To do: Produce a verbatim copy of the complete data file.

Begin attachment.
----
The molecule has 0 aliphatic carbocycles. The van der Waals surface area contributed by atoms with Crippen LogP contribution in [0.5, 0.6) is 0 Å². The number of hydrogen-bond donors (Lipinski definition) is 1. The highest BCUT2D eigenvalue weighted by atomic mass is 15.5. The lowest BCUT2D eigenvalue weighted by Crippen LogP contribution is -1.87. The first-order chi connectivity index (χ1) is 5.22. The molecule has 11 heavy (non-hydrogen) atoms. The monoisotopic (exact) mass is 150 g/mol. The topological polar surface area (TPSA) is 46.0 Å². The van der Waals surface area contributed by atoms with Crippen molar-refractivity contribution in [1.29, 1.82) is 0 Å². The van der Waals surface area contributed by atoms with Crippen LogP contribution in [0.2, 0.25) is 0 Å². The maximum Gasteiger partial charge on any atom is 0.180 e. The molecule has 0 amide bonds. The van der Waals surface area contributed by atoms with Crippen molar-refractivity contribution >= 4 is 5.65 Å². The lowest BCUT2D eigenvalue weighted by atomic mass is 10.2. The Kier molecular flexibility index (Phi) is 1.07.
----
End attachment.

The molecule has 0 aliphatic carbocycles. The van der Waals surface area contributed by atoms with Crippen LogP contribution in [0.5, 0.6) is 0 Å². The number of hydrogen-bond donors (Lipinski definition) is 1. The highest BCUT2D eigenvalue weighted by atomic mass is 15.5. The lowest BCUT2D eigenvalue weighted by Crippen LogP contribution is -1.87. The first-order chi connectivity index (χ1) is 5.22. The molecule has 11 heavy (non-hydrogen) atoms. The monoisotopic (exact) mass is 150 g/mol. The topological polar surface area (TPSA) is 46.0 Å². The van der Waals surface area contributed by atoms with Crippen molar-refractivity contribution in [1.29, 1.82) is 0 Å². The van der Waals surface area contributed by atoms with Crippen LogP contribution in [0.2, 0.25) is 0 Å². The maximum Gasteiger partial charge on any atom is 0.180 e. The molecule has 0 amide bonds. The van der Waals surface area contributed by atoms with Crippen molar-refractivity contribution >= 4 is 5.65 Å². The lowest BCUT2D eigenvalue weighted by atomic mass is 10.2. The Kier molecular flexibility index (Phi) is 1.07.